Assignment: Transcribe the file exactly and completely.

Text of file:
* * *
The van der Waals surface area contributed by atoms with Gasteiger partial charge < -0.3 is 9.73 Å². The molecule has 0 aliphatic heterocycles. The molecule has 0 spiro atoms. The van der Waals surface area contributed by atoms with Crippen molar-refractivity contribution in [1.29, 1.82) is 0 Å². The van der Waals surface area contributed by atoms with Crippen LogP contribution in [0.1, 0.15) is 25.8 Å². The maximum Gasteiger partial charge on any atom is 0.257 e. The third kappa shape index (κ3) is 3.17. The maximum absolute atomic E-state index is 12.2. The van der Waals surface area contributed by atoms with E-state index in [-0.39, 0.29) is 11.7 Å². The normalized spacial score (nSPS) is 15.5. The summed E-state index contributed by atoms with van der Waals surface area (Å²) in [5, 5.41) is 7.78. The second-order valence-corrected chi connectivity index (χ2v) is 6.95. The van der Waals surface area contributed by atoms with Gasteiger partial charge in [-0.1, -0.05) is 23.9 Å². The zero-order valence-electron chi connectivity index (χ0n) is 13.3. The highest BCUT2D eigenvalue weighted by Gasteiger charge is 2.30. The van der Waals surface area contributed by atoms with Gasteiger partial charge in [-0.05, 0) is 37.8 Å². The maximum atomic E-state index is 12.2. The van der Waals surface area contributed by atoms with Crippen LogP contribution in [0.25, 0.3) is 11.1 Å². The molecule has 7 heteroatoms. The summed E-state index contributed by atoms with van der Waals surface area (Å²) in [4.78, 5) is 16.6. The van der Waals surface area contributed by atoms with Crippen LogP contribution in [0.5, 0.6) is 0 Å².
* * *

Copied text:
The van der Waals surface area contributed by atoms with Gasteiger partial charge < -0.3 is 9.73 Å². The molecule has 0 aliphatic heterocycles. The molecule has 0 spiro atoms. The van der Waals surface area contributed by atoms with Crippen molar-refractivity contribution in [1.29, 1.82) is 0 Å². The van der Waals surface area contributed by atoms with Crippen LogP contribution in [0.1, 0.15) is 25.8 Å². The maximum Gasteiger partial charge on any atom is 0.257 e. The third kappa shape index (κ3) is 3.17. The maximum absolute atomic E-state index is 12.2. The van der Waals surface area contributed by atoms with E-state index in [-0.39, 0.29) is 11.7 Å². The normalized spacial score (nSPS) is 15.5. The summed E-state index contributed by atoms with van der Waals surface area (Å²) in [5, 5.41) is 7.78. The second-order valence-corrected chi connectivity index (χ2v) is 6.95. The van der Waals surface area contributed by atoms with Gasteiger partial charge in [-0.1, -0.05) is 23.9 Å². The zero-order valence-electron chi connectivity index (χ0n) is 13.3. The highest BCUT2D eigenvalue weighted by Gasteiger charge is 2.30. The van der Waals surface area contributed by atoms with Gasteiger partial charge in [-0.05, 0) is 37.8 Å². The maximum atomic E-state index is 12.2. The van der Waals surface area contributed by atoms with Crippen LogP contribution in [0.25, 0.3) is 11.1 Å². The molecule has 7 heteroatoms. The summed E-state index contributed by atoms with van der Waals surface area (Å²) in [4.78, 5) is 16.6. The van der Waals surface area contributed by atoms with Crippen LogP contribution in [0.5, 0.6) is 0 Å².